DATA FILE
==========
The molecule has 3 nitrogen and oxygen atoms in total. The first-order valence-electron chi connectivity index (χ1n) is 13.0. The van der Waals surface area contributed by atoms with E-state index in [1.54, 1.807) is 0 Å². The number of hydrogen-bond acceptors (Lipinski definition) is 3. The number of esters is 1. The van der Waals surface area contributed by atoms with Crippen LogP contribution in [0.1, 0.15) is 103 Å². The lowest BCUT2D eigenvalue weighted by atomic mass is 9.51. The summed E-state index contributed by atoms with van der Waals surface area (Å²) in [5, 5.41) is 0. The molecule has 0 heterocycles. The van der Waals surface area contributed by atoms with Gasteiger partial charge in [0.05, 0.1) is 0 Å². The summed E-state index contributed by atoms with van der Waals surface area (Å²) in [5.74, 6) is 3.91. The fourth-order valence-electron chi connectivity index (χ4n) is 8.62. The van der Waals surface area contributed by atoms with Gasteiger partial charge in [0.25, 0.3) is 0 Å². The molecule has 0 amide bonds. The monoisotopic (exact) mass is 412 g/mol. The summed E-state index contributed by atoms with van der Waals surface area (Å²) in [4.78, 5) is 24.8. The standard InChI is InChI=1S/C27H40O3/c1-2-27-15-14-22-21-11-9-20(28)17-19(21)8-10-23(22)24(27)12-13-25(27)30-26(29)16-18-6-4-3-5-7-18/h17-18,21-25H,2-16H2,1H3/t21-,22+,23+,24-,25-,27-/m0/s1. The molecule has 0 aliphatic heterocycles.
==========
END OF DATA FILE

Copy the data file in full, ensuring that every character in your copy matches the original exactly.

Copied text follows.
The molecule has 3 nitrogen and oxygen atoms in total. The first-order valence-electron chi connectivity index (χ1n) is 13.0. The van der Waals surface area contributed by atoms with E-state index in [1.54, 1.807) is 0 Å². The number of hydrogen-bond acceptors (Lipinski definition) is 3. The number of esters is 1. The van der Waals surface area contributed by atoms with Crippen LogP contribution in [0.1, 0.15) is 103 Å². The lowest BCUT2D eigenvalue weighted by atomic mass is 9.51. The summed E-state index contributed by atoms with van der Waals surface area (Å²) in [5, 5.41) is 0. The molecule has 0 heterocycles. The van der Waals surface area contributed by atoms with Gasteiger partial charge in [0.05, 0.1) is 0 Å². The summed E-state index contributed by atoms with van der Waals surface area (Å²) in [5.74, 6) is 3.91. The fourth-order valence-electron chi connectivity index (χ4n) is 8.62. The van der Waals surface area contributed by atoms with Gasteiger partial charge in [0.25, 0.3) is 0 Å². The molecule has 0 amide bonds. The monoisotopic (exact) mass is 412 g/mol. The summed E-state index contributed by atoms with van der Waals surface area (Å²) in [4.78, 5) is 24.8. The standard InChI is InChI=1S/C27H40O3/c1-2-27-15-14-22-21-11-9-20(28)17-19(21)8-10-23(22)24(27)12-13-25(27)30-26(29)16-18-6-4-3-5-7-18/h17-18,21-25H,2-16H2,1H3/t21-,22+,23+,24-,25-,27-/m0/s1. The molecule has 0 aliphatic heterocycles.